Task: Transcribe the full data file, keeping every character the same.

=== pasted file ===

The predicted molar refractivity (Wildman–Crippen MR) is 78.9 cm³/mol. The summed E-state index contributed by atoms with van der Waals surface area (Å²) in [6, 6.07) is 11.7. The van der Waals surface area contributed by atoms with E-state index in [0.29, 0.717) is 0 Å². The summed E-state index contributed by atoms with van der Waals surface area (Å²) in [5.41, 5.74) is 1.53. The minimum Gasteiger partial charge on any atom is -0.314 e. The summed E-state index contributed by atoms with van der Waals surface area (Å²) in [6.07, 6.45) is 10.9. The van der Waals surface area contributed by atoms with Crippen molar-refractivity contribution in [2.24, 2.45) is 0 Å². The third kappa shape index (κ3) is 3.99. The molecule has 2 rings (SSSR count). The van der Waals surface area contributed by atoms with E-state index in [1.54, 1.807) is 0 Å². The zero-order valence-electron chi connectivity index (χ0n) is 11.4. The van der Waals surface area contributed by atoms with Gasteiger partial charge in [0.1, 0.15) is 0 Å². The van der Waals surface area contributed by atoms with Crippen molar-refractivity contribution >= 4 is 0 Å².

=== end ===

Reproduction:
The predicted molar refractivity (Wildman–Crippen MR) is 78.9 cm³/mol. The summed E-state index contributed by atoms with van der Waals surface area (Å²) in [6, 6.07) is 11.7. The van der Waals surface area contributed by atoms with E-state index in [0.29, 0.717) is 0 Å². The summed E-state index contributed by atoms with van der Waals surface area (Å²) in [5.41, 5.74) is 1.53. The minimum Gasteiger partial charge on any atom is -0.314 e. The summed E-state index contributed by atoms with van der Waals surface area (Å²) in [6.07, 6.45) is 10.9. The van der Waals surface area contributed by atoms with Crippen molar-refractivity contribution in [2.24, 2.45) is 0 Å². The third kappa shape index (κ3) is 3.99. The molecule has 2 rings (SSSR count). The van der Waals surface area contributed by atoms with E-state index in [1.54, 1.807) is 0 Å². The zero-order valence-electron chi connectivity index (χ0n) is 11.4. The van der Waals surface area contributed by atoms with Gasteiger partial charge in [0.1, 0.15) is 0 Å². The van der Waals surface area contributed by atoms with Crippen molar-refractivity contribution >= 4 is 0 Å².